So easy... a Caveman could do it!
What is Paleolithic Nutrition?Paleolithic Nutrition, also known as the "Paleo Diet", can be best described as a modern attempt to replicate the optimal diet of humans by eradicating technologically-dependant foods. Although the diet isn't dependant upon uncooked foods, any food that requires cooking, milling, or chemical alteration to become edible is off-limits. It is not really a diet, there is no calorie counting, if you are hungry - you eat! It can be restrictive, is definately expensive, but nowhere near as expensive as being unhealthy, requiring "energy drinks", allergy medications, antacids, and the anti-constipation/diarrhea medications that the majority of Western World dieters require just to "make it through the day".
How does the Paleo Diet work?The predominant theory is that inflammation is the primary reason why the Paleo Diet works. Many plant foods are loaded with toxins that prevent or inhibit digestion. These are plants which have evolved defenses to prevent plant-eating critters from eating their means of reproduction (i.e. legumes, grain, tubers). These foods might be "partially edible" in their raw state, but it comes with some gastrointestinal discomfort (que the "Magical Fruit" song). By cooking these foods, this discomfort is lessened but as any seasoned "bean-eater" would tell you, much of that gastrointestinal distress remains.
Much of these toxins cause inflammation as their primary defense. This can be inflammation of the gastrointestinal system (IBS, Chrons, Celiac), joints (gout), and can even cause obesity by elevating levels of stress hormones to combat the toxins.
Another popular theory has to do with foreign proteins and how they are processed by the human body. This is a popular theory because of the treatment success that sufferers of Autism Spectrum Disorders have gained by adopting a casein-free (no dairy) and gluten-free (no grain) diet. This also explains why sufferers of environmental allergies (hay fever, asthma) also see an improvement in their condition when adopting a diet free of these foods.
The most contraversial theory is also the simplest, that Man as a species has not been on the planet long enough to adapt fully to certian foods, evolutionarily speaking. Pre-agricultural man would not have been able to consume dairy, grain, legumes, or tubers without cooking... and would have acknowledged that these foods caused illness and discomfort.
What foods are restricted on the Paleo Diet?Ray Audette, in his book Neanderthin describes the food you can eat as "anything you could logically eat if naked in the savannah armed only with a sharp stick", some folks have referred to it as the "green face" diet, i.e. if it is green, or has a face, you can eat it. Here are the basics...
Do not eat: Grains, Legumes, Refined Sugars, Refined Oils, Tubers, Artificial Flavorings (sweetners, MSG, nitrates), or Dairy.
Do eat: Meat, Eggs, Fish, Poultry, vegetables (green, root, squash), nuts (excluding peanuts and cashews), fruit.
*Note: Some Paleolithic dieters also restrict "Nightshades", the family of fruit that gives us tomatoes, tomatillos, chili peppers, eggplant, and some obscure berries - as these are foods that developed chemicals to resist being eaten (capsicum being the most obvious). However, since they are technically a fruit, they occupy a grey area in the above list. If you like them, eat them... if they cause further physical distress after eradicating the above foods, do not.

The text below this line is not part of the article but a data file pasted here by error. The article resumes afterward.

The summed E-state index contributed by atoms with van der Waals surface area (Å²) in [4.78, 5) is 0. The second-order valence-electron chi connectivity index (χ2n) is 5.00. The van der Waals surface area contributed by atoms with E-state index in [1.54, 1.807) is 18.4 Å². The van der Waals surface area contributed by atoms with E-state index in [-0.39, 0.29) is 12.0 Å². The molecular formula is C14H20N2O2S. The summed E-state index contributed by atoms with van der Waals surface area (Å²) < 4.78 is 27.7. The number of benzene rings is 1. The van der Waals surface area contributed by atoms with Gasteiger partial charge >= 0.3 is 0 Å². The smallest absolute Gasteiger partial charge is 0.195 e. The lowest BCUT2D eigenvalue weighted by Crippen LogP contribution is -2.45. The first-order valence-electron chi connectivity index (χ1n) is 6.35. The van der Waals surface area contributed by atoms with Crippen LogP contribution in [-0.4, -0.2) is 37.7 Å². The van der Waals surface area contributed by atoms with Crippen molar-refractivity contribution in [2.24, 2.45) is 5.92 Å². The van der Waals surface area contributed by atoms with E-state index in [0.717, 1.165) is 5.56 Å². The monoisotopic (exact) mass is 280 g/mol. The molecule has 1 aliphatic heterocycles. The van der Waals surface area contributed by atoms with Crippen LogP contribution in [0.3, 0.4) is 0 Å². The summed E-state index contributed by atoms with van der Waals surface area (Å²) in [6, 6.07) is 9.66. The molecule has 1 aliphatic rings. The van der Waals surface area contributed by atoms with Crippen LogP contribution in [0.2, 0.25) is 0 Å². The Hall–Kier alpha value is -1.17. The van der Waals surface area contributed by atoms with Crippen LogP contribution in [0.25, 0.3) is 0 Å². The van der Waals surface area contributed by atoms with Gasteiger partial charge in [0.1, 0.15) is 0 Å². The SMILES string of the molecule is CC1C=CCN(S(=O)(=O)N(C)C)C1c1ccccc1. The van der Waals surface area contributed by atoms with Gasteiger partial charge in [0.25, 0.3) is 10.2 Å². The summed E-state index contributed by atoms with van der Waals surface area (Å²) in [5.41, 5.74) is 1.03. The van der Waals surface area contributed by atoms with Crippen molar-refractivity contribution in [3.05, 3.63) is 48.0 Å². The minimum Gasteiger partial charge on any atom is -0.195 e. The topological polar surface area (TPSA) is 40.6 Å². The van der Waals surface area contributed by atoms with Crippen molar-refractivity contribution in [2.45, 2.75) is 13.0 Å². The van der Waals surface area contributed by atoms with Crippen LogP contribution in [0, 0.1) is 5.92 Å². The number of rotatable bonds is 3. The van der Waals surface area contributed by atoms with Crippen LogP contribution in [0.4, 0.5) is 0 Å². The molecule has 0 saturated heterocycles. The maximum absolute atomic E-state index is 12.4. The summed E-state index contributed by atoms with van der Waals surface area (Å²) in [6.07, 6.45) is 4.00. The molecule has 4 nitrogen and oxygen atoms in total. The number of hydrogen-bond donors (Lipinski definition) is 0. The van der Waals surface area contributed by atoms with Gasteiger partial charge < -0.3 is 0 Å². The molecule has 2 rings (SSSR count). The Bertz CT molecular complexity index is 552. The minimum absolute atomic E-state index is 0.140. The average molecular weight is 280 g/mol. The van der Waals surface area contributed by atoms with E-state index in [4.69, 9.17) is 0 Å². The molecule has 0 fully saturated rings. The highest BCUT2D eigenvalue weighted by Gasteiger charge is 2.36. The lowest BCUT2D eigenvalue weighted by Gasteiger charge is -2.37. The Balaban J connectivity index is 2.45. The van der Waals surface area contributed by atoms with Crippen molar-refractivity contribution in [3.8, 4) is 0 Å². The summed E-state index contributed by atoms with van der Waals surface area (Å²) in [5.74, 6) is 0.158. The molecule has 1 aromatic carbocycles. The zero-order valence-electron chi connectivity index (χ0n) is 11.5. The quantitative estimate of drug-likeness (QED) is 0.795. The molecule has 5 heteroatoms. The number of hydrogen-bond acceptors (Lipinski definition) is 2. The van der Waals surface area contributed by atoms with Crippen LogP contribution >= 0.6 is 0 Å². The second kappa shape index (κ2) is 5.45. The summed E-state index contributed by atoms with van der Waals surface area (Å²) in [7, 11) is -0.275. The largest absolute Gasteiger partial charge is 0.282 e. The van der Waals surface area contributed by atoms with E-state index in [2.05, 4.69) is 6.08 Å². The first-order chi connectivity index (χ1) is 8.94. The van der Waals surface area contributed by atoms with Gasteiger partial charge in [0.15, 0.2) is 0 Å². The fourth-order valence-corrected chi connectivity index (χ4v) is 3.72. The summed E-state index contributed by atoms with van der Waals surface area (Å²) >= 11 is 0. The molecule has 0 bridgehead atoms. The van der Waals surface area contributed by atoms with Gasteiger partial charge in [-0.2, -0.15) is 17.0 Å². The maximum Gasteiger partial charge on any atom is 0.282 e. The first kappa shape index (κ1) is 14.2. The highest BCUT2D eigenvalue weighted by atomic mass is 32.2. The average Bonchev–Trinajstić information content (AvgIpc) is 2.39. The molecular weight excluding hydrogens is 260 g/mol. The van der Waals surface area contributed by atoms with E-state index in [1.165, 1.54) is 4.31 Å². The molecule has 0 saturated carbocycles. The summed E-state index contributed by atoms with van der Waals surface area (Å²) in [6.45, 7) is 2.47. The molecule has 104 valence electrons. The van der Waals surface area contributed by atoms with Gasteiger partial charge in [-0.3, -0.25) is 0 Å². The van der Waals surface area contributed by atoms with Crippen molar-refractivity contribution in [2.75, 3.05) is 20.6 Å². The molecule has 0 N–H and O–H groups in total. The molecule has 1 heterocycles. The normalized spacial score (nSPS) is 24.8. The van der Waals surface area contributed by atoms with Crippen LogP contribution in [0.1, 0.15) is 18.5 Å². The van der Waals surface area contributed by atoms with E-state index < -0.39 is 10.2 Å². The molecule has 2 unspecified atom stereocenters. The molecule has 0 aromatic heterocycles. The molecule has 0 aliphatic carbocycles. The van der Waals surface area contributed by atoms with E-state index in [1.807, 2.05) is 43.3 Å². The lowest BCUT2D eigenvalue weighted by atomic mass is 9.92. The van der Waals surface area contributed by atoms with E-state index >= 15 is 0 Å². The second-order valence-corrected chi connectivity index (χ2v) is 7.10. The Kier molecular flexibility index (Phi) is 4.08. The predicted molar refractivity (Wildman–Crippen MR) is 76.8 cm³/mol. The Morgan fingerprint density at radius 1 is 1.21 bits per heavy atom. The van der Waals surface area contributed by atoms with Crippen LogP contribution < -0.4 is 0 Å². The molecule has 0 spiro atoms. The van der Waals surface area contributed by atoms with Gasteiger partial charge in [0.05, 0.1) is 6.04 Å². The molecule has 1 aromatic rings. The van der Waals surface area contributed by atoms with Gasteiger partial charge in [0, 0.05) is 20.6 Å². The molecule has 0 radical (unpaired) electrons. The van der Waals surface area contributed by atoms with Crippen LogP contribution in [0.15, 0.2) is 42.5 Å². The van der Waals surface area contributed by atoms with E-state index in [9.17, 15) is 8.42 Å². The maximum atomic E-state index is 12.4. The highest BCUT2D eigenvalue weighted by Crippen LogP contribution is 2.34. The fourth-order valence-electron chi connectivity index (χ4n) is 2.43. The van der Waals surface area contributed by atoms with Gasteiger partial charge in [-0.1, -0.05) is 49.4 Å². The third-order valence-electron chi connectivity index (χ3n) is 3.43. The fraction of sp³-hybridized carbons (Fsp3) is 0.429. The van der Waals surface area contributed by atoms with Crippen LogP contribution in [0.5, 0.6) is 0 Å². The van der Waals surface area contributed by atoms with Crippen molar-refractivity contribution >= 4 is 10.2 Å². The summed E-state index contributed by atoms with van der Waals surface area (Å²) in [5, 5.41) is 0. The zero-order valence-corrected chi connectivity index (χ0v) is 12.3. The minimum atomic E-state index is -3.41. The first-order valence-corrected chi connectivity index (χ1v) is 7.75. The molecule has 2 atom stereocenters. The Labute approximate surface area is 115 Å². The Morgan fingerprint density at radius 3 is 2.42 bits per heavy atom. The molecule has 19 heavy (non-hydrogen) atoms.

The Golden Rule: If it has an "Ingredients Label" - it probably isn't Paleo.
Isn't all that meat bad for you?Meat, and more to the point, dietary fat, have been demonized for the past 30 years as the cause of the majority of the degenerative illnesses that face western society today. Statistically, however, as our dietary fat has been systematically reduced in the modern Western diet, modern illnesses such as obesity, diabetes, heart disease, and rheumatoid arthritis have went up. In fact, in the past few hundred years, the introduction of the western diet to primitive hunter/gatherer cultures, seems to cause these illnesses to run rampant within just a few generations.
In absence of existing medical conditions, there has never been a solid link of dietary cholesterol to blood cholesterol. I have added a handful of research on this site that might help clear it up. Anecdotal evidence and testimonials also back up the theory that once an individual eradicates the foods not permitted in a Caveman-type diet, that blood lipid and cholesterol profiles actually improve. Of course, I am not a doctor... nor do I even play one on TV. You will need to make your own choices.
How does this diet differ from the traditional Adkins/Low Carb diet?Adkins and Low Carbohydrate diets in general focus on weightloss. The Paleolithic diet focuses on health. Atkins works (in the short run) because people replace their junk foods with healthy foods that have processed to taste similar to the junk food (Adkins Chips, Breakfast Cereals, Milkshakes, etc). Adkins dieters embrace synthetic flavorings so that the dieter can continue to drink sodas, cakes, cookies, etc... The diet as a whole does not address or re-train the dieter into a lifelong healthy eating lifestyle. When the dieter inevitably returns to the Standard American Diet (SAD), they gain back the weight even faster than they originally put it on.
Where do I get more information about Paleolithic Nutrition?I was introduced to Ray Audette's Neanderthin back in 2004, as well as Dr. Loren Cordain's book The Paleo Diet. There are also several deviations of varying success, such as Mark Sisson's Primal Blueprint.
For a comprehensive list of Paleolithic foods (some are the subject of some debate), visit AltMed's Paleolithic Diet site.
For some of my personal favorite recipes, rants, etc... relative to my paleo diet adventures, click here for my blog.